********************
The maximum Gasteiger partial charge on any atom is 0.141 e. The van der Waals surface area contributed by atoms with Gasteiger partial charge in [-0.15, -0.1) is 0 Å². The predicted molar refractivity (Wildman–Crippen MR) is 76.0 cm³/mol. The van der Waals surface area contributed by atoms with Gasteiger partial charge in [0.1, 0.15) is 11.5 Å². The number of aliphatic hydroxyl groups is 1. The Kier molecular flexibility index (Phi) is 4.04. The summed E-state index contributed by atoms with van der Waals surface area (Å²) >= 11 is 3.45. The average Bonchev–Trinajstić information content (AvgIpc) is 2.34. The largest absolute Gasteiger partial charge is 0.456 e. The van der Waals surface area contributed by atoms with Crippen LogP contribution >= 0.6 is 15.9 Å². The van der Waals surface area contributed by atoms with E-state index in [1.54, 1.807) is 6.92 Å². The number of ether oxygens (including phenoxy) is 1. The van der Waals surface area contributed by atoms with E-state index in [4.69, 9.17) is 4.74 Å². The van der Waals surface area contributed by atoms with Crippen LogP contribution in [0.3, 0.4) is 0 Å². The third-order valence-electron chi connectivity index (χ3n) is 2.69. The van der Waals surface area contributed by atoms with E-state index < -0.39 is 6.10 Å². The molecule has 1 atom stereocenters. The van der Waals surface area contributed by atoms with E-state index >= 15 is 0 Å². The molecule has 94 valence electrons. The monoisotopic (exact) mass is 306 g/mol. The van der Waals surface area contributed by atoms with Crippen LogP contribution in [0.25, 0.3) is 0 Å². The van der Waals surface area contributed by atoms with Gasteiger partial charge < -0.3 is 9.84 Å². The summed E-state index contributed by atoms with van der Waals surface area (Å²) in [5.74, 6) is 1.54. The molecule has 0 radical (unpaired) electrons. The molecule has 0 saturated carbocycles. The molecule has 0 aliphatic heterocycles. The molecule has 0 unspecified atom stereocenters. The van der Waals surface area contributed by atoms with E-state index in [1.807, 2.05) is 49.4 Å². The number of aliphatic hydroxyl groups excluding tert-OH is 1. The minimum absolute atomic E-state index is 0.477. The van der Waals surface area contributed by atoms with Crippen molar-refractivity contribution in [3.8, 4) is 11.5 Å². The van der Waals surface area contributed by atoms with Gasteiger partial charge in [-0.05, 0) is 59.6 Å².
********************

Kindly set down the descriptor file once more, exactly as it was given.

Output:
The maximum Gasteiger partial charge on any atom is 0.141 e. The van der Waals surface area contributed by atoms with Gasteiger partial charge in [-0.15, -0.1) is 0 Å². The predicted molar refractivity (Wildman–Crippen MR) is 76.0 cm³/mol. The van der Waals surface area contributed by atoms with Gasteiger partial charge in [0.1, 0.15) is 11.5 Å². The number of aliphatic hydroxyl groups is 1. The Kier molecular flexibility index (Phi) is 4.04. The summed E-state index contributed by atoms with van der Waals surface area (Å²) >= 11 is 3.45. The average Bonchev–Trinajstić information content (AvgIpc) is 2.34. The largest absolute Gasteiger partial charge is 0.456 e. The van der Waals surface area contributed by atoms with Crippen LogP contribution >= 0.6 is 15.9 Å². The van der Waals surface area contributed by atoms with E-state index in [1.54, 1.807) is 6.92 Å². The number of ether oxygens (including phenoxy) is 1. The van der Waals surface area contributed by atoms with E-state index in [4.69, 9.17) is 4.74 Å². The van der Waals surface area contributed by atoms with Crippen LogP contribution in [0.3, 0.4) is 0 Å². The third-order valence-electron chi connectivity index (χ3n) is 2.69. The van der Waals surface area contributed by atoms with E-state index < -0.39 is 6.10 Å². The molecule has 1 atom stereocenters. The van der Waals surface area contributed by atoms with E-state index >= 15 is 0 Å². The molecule has 94 valence electrons. The monoisotopic (exact) mass is 306 g/mol. The van der Waals surface area contributed by atoms with Crippen LogP contribution in [0.25, 0.3) is 0 Å². The van der Waals surface area contributed by atoms with Gasteiger partial charge < -0.3 is 9.84 Å². The summed E-state index contributed by atoms with van der Waals surface area (Å²) in [5.74, 6) is 1.54. The molecule has 0 radical (unpaired) electrons. The molecule has 0 saturated carbocycles. The molecule has 0 aliphatic heterocycles. The molecule has 0 unspecified atom stereocenters. The van der Waals surface area contributed by atoms with E-state index in [1.807, 2.05) is 49.4 Å². The number of aliphatic hydroxyl groups excluding tert-OH is 1. The minimum absolute atomic E-state index is 0.477. The van der Waals surface area contributed by atoms with Crippen molar-refractivity contribution in [3.8, 4) is 11.5 Å². The van der Waals surface area contributed by atoms with Gasteiger partial charge in [-0.05, 0) is 59.6 Å².